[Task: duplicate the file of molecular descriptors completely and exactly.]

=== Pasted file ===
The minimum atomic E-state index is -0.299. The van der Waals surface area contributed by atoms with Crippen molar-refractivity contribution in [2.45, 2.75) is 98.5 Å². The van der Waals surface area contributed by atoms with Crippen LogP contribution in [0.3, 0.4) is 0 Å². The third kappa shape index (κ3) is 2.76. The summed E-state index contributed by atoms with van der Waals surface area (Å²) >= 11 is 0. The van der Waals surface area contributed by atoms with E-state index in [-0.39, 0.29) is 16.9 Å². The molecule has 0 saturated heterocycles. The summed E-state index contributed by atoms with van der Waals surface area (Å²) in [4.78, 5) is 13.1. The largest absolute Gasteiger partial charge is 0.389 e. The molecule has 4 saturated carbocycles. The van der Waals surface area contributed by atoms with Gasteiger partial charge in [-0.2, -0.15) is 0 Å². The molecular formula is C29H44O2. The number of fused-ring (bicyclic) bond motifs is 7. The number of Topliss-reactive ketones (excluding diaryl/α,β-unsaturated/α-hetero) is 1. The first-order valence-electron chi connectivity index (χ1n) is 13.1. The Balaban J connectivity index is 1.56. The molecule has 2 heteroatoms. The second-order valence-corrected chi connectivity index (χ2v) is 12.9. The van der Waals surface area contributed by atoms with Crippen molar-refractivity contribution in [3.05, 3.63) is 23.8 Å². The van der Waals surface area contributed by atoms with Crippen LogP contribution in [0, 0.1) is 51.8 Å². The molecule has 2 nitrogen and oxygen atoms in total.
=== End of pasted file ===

The minimum atomic E-state index is -0.299. The van der Waals surface area contributed by atoms with Crippen molar-refractivity contribution in [2.45, 2.75) is 98.5 Å². The van der Waals surface area contributed by atoms with Crippen LogP contribution in [0.3, 0.4) is 0 Å². The third kappa shape index (κ3) is 2.76. The summed E-state index contributed by atoms with van der Waals surface area (Å²) >= 11 is 0. The van der Waals surface area contributed by atoms with E-state index in [-0.39, 0.29) is 16.9 Å². The molecule has 0 saturated heterocycles. The summed E-state index contributed by atoms with van der Waals surface area (Å²) in [4.78, 5) is 13.1. The largest absolute Gasteiger partial charge is 0.389 e. The molecule has 4 saturated carbocycles. The van der Waals surface area contributed by atoms with Gasteiger partial charge in [-0.2, -0.15) is 0 Å². The molecular formula is C29H44O2. The number of fused-ring (bicyclic) bond motifs is 7. The number of Topliss-reactive ketones (excluding diaryl/α,β-unsaturated/α-hetero) is 1. The first-order valence-electron chi connectivity index (χ1n) is 13.1. The Balaban J connectivity index is 1.56. The molecule has 2 heteroatoms. The second-order valence-corrected chi connectivity index (χ2v) is 12.9. The van der Waals surface area contributed by atoms with Crippen molar-refractivity contribution in [3.05, 3.63) is 23.8 Å². The van der Waals surface area contributed by atoms with Crippen LogP contribution in [0, 0.1) is 51.8 Å². The molecule has 2 nitrogen and oxygen atoms in total.